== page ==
(Ye Na Thi Hamari Qismat, an anthology of ghazals, is Lily Swarn’s first book in Urdu.)
What were your feelings when you read the review of your poetry by Rekhta’s Prof Anisur Rehman?
It was a pat on the back for my labour of love for the language that my forefathers might have conversed in. These words for a fledgling Urdu poet are indeed encouraging: “Lily Swarn is a poet of intense emotions and expressions. She draws liberally upon various facets of life and longing, of pain and pining, and of hope and faith.”
Some of your ghazals from Ye Na Thi Hamari Qismat have already been put to music?
It makes me truly happy that seven or eight of my ghazals have already been sung by mellifluous voices. Samina Aslam produced and Saleem Ahmed sang oas ki boond roti rahi raat bhar. It has an exquisite video also. Musafir has lent his deep and soulful notes to seven ghazals including the highly popular rukh pe woh mahtaab rakhte hain. I am happy to share with you that when I had just started penning ghazals in 2019, Ustad Qaiser Nizami of Kashmir too hummed a few couplets of mine on my request. Recently Sunaini Sharma, the talented granddaughter of the Koel of Punjab, Surinder Kaur, composed and sang kuchh na kuchh baat hoti rehti hai.
Writing ghazals is a tough act to follow. Isn’t it?
That is where destiny knocked on my door insistently and loudly. I was writing Urdu nazms since long. Sometimes a couplet or two would also take shape by a favourable stroke of luck. One day I got a call from a Sufi scholar, Syed Zia Alvi .He suggested I start penning ghazals as I had enough words in my quiver. He had read my nazms on social media. I told him that I had no knowledge of metre, merely an instinctive rhythm that is unborn in most humans. Besides, I was terrified of counting, being atrocious at numbers. Alvi sahab told me to hum the misra – verse – repeatedly so that I got the hang of the beher – metre. Soon, I was singing away rather loudly in the kitchen while going about my chores. I was struck by the ghazal fever and ghazals started oozing out. Some painful, others hopeful, but never pessimistic.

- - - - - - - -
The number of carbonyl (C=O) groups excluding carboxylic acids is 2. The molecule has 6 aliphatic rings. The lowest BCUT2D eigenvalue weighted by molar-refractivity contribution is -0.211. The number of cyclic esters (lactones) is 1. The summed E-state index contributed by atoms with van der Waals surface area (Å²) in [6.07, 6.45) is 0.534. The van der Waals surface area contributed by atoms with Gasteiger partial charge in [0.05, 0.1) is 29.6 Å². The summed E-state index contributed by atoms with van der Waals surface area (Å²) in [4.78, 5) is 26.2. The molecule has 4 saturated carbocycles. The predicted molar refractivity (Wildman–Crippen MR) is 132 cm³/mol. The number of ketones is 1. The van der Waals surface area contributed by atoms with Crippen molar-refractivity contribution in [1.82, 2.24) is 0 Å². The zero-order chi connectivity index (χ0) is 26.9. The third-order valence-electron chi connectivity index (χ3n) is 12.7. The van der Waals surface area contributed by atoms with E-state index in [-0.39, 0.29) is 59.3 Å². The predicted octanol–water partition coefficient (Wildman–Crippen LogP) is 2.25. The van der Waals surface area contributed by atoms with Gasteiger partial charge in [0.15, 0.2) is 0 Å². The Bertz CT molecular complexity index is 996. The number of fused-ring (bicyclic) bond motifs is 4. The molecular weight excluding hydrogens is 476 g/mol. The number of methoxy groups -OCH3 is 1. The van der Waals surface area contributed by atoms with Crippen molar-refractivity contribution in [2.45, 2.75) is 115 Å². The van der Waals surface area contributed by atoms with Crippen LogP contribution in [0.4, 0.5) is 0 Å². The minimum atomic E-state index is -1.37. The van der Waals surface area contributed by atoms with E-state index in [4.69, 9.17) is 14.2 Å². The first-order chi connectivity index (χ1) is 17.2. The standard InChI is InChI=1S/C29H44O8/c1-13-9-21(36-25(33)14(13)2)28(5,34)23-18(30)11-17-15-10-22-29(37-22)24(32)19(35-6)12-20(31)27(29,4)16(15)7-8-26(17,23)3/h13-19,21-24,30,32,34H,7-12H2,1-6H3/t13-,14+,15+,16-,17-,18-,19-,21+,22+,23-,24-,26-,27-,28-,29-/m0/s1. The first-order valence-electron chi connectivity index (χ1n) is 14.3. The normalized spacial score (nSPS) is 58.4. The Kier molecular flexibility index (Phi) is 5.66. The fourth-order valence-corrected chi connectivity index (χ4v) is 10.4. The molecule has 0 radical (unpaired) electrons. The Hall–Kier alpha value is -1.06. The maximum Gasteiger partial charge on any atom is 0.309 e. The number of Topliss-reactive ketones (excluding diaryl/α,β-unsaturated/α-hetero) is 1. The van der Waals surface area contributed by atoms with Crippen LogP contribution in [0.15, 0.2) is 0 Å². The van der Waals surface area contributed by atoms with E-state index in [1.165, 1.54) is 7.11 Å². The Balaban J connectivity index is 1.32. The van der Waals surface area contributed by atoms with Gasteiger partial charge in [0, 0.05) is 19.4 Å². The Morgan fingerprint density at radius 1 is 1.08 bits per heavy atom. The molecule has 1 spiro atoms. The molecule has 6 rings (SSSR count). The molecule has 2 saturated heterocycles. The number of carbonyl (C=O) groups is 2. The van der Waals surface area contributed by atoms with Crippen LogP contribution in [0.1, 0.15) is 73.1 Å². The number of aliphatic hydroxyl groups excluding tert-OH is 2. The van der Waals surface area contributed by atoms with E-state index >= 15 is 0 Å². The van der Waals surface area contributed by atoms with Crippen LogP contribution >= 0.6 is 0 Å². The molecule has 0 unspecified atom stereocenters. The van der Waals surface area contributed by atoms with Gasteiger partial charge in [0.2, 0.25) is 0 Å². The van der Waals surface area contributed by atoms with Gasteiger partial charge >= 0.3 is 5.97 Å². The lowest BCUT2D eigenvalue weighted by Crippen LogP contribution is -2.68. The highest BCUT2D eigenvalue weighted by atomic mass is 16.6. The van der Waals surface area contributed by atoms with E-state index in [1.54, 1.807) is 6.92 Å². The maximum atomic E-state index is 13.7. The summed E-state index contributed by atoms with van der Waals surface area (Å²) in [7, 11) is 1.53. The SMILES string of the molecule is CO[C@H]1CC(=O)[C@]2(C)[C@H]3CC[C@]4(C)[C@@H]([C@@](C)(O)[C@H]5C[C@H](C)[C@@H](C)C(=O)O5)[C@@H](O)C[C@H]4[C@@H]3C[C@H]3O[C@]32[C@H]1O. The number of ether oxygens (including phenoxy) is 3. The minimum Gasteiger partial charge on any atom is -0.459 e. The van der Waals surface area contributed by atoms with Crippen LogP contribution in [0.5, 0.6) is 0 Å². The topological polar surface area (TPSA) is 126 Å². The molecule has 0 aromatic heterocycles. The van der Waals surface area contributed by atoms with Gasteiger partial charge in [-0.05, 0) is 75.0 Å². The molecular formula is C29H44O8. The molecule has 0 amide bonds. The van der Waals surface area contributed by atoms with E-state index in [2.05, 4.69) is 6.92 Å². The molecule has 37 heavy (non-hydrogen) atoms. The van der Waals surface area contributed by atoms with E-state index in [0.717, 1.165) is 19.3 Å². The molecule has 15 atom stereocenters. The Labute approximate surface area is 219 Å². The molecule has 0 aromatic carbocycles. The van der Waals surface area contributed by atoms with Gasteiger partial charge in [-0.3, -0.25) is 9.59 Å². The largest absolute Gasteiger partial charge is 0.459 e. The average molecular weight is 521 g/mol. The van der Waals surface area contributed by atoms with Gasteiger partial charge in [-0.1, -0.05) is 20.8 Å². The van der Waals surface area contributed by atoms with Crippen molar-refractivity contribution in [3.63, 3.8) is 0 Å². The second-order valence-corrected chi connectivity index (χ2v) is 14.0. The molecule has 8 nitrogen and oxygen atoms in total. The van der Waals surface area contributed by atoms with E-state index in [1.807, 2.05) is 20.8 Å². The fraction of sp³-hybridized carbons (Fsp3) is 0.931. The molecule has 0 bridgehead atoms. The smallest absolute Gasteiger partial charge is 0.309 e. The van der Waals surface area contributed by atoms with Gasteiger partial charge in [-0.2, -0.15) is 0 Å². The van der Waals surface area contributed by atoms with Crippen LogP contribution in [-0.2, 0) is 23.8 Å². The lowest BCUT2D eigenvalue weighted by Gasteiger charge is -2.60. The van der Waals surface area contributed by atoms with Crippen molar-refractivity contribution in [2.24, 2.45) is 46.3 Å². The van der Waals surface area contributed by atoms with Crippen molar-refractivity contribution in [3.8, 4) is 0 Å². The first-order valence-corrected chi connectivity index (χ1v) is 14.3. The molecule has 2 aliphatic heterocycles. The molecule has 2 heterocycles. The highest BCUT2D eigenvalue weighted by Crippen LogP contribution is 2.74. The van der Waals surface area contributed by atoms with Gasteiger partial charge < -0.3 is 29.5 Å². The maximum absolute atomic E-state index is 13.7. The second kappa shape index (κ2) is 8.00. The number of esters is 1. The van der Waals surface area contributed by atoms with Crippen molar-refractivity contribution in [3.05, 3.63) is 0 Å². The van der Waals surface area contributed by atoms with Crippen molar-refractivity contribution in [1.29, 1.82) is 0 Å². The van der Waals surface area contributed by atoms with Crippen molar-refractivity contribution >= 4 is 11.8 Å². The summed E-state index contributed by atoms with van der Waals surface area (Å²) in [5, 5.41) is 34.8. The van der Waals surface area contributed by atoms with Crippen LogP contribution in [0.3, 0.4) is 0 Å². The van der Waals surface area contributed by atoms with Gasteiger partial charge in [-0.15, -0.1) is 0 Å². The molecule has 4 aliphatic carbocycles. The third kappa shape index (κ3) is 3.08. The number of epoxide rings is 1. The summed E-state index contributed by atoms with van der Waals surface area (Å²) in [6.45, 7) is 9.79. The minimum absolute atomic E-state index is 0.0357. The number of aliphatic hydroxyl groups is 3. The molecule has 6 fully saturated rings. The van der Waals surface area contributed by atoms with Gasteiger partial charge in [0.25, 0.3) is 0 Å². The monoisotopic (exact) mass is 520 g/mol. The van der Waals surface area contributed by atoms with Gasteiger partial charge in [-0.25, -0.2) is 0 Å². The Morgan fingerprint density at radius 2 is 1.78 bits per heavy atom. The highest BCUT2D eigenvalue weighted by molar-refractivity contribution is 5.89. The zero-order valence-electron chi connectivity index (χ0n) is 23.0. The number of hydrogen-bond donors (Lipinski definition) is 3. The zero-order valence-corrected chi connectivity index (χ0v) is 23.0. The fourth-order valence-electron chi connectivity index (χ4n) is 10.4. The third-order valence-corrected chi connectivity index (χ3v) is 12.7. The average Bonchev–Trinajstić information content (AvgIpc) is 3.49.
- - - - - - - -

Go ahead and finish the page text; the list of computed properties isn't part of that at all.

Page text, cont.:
The launch ceremony of Yeh Na Thi Hamaari Qismat last week was grand.
It was as if the stars had descended on the Press Club of Chandigarh. The launch was organized by Chandigarh Literary Society, headed by Dr Sumita Misra, IAS and Mr Vivek Atray former IAS and a motivational speaker. Among other dignitaries were the celebrated and decorated poet of Punjab, Padma Shri Surjit Patar, the Directors of both Haryana and Punjab Sahitya Akademis and it was exuberantly anchored by famous theatre personality Balkar Sidhu. My publisher, Affan Yesevi, of Rhyvers Press was there too. A book in two scripts is challenging. Here I need to thank Mr. Irfan Shah of Khataat Creations, Srinagar for the exquisite cover design.
Tell us about your literary journey till now. Where do you think you are heading?
I have published 6 books till now. A Trellis of Ecstasy (poetry), Lilies of the Valley (essays) The Gypsy Trail (novel), History on my Plate (History and origin of food), Rippling Moonbeams (poetry) and now Yeh Na Thi Hamari Qismat. I am working on another novel and one book on nature poetry titled A Passionate Affair.
Are you satisfied with your literary pursuits?
The Supreme Powers have been magnanimous to me. I have been showered with over fifty national and international awards and recognitions and my poetry has been translated into eighteen European and Asian languages. Rippling Moonbeams was translated into Telugu a few months ago. The hunger in my pen is insatiable. I need to constantly keep writing to keep breathing. After the tragic loss of our young son, this is both my pillar and anchor. The simmering pathos that flows from my pen is a gift from my star in the heaven – my son.